Wall Street media rarely publishes anything positive about the Chinese solar stocks.  Even if they do, it’s not loud enough to quell the downgrades and short selling.  Besides, the founding fathers said that the media is crucial to the success of democracy.  They said the role of the media is to keep the authority in check and balance by exposing anything unethical.  How many times have the Wall Street media exposed stock manipulation?  How many Wall Street professionals have the media helped put behind bars?

SeekingAlpha articles get picked up by Yahoo Finance.  SeekingAlpha will not publish my blog as an article until I send them 2-3 writing samples, which I hope to work on shortly.

If you like this blog, we need all the help we can get.  It’s David versus Goliath.


If you agree with this blog, then you should write to these people:

The reporter at Barron’s who wrote about the Italian subsidy caps that never came, is Ray Tiernan at  His editor is  His editor-in-chief is

The reporter of the Bloomberg article about Gabelli shorting JASO, is Ben Sills at The editor is Reed Landberg at

The Forbes Editor, in regards to Eric Savitz’s blog, is at

Below is what I wrote to them.  You can copy it if you like, but if you modify it, you’ll likely get more attention from them.


I read your article about _____________________________.

Is Wall Street Manipulating Solar Stocks? Please read:

Please tell me what is wrong with the above blog's argument.

These Wall Street ratings based on European subsidy cuts are getting old and boring.  Wall Street has been using them for over a year to beat down solar stocks, yet solar companies have grown faster than almost any other growth company.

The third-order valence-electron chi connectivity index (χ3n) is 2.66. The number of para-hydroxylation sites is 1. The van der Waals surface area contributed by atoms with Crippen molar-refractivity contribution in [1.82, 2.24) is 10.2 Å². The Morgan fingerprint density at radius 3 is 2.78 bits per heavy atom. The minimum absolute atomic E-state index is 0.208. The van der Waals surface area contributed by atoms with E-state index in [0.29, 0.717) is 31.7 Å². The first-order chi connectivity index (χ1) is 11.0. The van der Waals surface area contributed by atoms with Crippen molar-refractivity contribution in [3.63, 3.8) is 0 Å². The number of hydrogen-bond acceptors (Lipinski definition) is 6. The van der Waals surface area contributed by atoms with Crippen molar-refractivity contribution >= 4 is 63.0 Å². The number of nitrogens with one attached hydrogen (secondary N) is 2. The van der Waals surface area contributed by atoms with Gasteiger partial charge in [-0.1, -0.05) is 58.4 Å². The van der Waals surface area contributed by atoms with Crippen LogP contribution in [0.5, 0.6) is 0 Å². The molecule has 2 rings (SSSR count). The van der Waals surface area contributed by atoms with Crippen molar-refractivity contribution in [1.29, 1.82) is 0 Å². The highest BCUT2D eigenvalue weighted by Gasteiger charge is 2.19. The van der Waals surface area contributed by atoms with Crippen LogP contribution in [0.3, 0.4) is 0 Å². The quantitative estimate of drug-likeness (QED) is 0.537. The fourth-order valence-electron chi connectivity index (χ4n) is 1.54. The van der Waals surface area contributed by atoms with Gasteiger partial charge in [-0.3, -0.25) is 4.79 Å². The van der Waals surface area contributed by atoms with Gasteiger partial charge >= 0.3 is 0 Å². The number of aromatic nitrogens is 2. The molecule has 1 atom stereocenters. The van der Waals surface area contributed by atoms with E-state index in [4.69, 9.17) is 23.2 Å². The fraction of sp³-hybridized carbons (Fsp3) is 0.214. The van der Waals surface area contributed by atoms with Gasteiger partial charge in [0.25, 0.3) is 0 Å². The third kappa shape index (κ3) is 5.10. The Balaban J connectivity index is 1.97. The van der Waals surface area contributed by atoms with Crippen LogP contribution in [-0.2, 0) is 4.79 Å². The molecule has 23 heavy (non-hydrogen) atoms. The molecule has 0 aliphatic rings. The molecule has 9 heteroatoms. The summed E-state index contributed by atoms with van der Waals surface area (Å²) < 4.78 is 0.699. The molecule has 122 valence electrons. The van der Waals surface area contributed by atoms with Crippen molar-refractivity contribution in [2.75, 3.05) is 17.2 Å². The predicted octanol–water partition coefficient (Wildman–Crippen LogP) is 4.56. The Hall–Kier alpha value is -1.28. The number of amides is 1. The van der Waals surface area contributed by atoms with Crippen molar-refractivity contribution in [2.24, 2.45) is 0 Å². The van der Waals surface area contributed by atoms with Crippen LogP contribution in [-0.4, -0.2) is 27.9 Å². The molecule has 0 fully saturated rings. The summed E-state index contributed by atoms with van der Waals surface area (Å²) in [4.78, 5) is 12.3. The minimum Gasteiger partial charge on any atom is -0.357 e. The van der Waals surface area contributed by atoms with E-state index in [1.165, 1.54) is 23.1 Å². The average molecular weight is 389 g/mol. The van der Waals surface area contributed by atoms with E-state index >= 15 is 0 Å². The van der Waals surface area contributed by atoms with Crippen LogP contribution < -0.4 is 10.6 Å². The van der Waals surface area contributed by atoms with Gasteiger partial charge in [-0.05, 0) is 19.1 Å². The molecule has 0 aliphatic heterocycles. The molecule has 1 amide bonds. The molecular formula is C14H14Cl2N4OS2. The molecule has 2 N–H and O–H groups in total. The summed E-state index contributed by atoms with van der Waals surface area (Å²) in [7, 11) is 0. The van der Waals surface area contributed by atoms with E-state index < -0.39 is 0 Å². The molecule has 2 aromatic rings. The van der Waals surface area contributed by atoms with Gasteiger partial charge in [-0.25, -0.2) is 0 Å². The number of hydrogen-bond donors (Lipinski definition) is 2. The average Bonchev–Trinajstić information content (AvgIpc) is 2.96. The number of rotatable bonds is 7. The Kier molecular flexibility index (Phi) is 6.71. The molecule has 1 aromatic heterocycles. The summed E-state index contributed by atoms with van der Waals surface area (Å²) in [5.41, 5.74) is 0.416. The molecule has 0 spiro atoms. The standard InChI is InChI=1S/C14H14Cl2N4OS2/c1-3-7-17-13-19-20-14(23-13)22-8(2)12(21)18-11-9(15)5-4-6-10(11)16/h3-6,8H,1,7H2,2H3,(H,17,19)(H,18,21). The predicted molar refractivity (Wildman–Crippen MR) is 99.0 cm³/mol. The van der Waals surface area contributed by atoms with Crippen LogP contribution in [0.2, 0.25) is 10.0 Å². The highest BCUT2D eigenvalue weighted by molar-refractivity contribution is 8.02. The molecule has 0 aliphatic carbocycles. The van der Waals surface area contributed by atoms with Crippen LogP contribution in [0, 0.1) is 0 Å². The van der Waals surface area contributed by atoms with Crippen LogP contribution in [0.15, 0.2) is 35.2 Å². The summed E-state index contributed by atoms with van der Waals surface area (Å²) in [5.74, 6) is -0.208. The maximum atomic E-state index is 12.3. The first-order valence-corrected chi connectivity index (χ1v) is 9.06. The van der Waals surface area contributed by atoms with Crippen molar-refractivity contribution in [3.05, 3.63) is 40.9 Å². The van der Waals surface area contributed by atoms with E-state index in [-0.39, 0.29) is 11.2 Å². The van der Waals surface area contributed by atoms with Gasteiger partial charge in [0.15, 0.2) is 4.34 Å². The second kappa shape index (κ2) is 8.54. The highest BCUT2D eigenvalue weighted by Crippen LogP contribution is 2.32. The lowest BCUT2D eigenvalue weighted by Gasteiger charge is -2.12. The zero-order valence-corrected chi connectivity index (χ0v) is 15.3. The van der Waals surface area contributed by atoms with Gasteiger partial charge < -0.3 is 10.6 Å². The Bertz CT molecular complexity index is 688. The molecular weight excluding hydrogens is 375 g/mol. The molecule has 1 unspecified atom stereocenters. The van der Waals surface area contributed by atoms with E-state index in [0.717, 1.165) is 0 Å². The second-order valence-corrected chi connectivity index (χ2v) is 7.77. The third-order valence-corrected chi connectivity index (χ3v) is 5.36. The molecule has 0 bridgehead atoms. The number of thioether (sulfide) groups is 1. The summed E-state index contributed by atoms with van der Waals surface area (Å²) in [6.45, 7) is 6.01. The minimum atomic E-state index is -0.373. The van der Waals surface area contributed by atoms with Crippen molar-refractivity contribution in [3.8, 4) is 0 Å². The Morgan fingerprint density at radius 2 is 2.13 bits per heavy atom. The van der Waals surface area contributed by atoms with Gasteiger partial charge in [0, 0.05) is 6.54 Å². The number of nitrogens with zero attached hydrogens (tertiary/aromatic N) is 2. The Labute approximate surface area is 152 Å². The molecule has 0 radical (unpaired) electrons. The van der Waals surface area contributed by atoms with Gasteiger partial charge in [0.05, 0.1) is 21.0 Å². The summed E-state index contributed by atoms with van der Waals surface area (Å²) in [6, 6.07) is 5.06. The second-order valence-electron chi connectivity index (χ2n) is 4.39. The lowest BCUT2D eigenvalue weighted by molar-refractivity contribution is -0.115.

Revenue growth from 2009 to 2010:

JASO: 211%
Netflix: 30%
Akamai: 19%
Amazon: 40%
Apple: 52%
Google: 24%
Baidu: 78% 21%
Oracle: 15%

Revenue growth from 2007 to 2010 (approx.):

JASO: 337%
Netflix: 79%
Salesforce: 121% (Fiscal YE is on end of Jan)
Apple: 165%
Amazon: 131%

Net Income growth from 2007 to 2010 (approx.):

JASO: 338%
Netflix: 141%
Salesforce: 251%
Apple: 301%
Amazon: 142%

Share price change from end of 2007 to end of 2010 (approx.):

JASO: -70% (that’s right, minus/negative seventy percent)
Netflix: 560%
Salesforce: 111%
Apple: 63%
Amazon: 94%

JASO said revenue will increase by 50% in 2011 and 90% of 2011’s sales is already under contract. How many companies can say that?

Yet, Collins Stewart, Stifel Nicolaus and S&P downgraded JASO.

S&P is the same company that gave AAA ratings (thru CDOs) to homeowners with no income, no job and no assets. Yet, S&P wouldn’t give AAA ratings to most Canadian banks, which made billions and were amongst the most solid companies.

Imagine this:

A company’s revenue is dropping by 50% per year, losing money and gives you guidance that their revenue and losses will get worse in the next year and this is guaranteed because 90% of their customers have already committed by law that they won’t buy anymore. Then a Wall Street firm gives the company a “strong buy”.

This is the kind of rating that Wall Street gives.


Ben Sills at replied with this:


we actually did report the new JA Solar plant


I replied with this:


Is that the only part of the blog that you dispute?

Why didn't you report about JASO CEO's comment on China Daily's and Anhui News' articles, that the CEO expects the solar market in China to be several times to several hundreds times in 5-10 years?

If that is the only part of the blog that you dispute, then you agree that the rest is possible and maybe likely?

Why don't you do some investigative reporting into this?  Why don't you investigate and write about the bizarre P/E ratios, and how even with these ridiculously low P/Es, Wall Street still spreads FUD (Fear Uncertainty and Doubt)?  (FUD was a common strategy by sales people to beat competitors.)

Isn't the media supposed to work for their readers?  Aren't we your end-customers?  Or, do you work like Fox?  The documentary "The Corporation" showed how Fox works more for its advertisers than its viewers, and hence covers up negative news of their advertisers.


Disclosure: I am long JASO.